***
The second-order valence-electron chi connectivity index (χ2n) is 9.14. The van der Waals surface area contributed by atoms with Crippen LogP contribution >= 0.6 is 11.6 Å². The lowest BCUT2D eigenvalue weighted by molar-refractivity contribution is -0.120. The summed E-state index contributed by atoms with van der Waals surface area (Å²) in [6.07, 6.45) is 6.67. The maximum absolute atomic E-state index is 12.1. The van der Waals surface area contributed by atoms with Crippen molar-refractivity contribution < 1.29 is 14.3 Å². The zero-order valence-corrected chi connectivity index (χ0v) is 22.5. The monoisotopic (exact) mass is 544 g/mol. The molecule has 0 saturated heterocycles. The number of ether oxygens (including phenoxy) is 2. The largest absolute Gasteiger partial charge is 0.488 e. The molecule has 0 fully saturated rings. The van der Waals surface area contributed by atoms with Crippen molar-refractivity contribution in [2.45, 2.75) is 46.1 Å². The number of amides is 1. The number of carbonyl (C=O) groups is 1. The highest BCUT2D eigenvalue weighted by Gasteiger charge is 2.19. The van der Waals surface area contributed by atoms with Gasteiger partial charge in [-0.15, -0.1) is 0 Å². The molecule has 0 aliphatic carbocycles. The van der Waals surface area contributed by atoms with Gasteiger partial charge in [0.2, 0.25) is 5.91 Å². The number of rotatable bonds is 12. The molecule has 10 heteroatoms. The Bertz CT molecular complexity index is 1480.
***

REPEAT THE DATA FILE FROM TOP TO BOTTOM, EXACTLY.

The second-order valence-electron chi connectivity index (χ2n) is 9.14. The van der Waals surface area contributed by atoms with Crippen LogP contribution >= 0.6 is 11.6 Å². The lowest BCUT2D eigenvalue weighted by molar-refractivity contribution is -0.120. The summed E-state index contributed by atoms with van der Waals surface area (Å²) in [6.07, 6.45) is 6.67. The maximum absolute atomic E-state index is 12.1. The van der Waals surface area contributed by atoms with Crippen molar-refractivity contribution < 1.29 is 14.3 Å². The zero-order valence-corrected chi connectivity index (χ0v) is 22.5. The monoisotopic (exact) mass is 544 g/mol. The molecule has 0 saturated heterocycles. The number of ether oxygens (including phenoxy) is 2. The largest absolute Gasteiger partial charge is 0.488 e. The molecule has 0 fully saturated rings. The van der Waals surface area contributed by atoms with Crippen molar-refractivity contribution in [2.45, 2.75) is 46.1 Å². The number of amides is 1. The number of carbonyl (C=O) groups is 1. The highest BCUT2D eigenvalue weighted by Gasteiger charge is 2.19. The van der Waals surface area contributed by atoms with Gasteiger partial charge in [-0.15, -0.1) is 0 Å². The molecule has 0 aliphatic carbocycles. The van der Waals surface area contributed by atoms with Gasteiger partial charge in [0.2, 0.25) is 5.91 Å². The number of rotatable bonds is 12. The molecule has 10 heteroatoms. The Bertz CT molecular complexity index is 1480.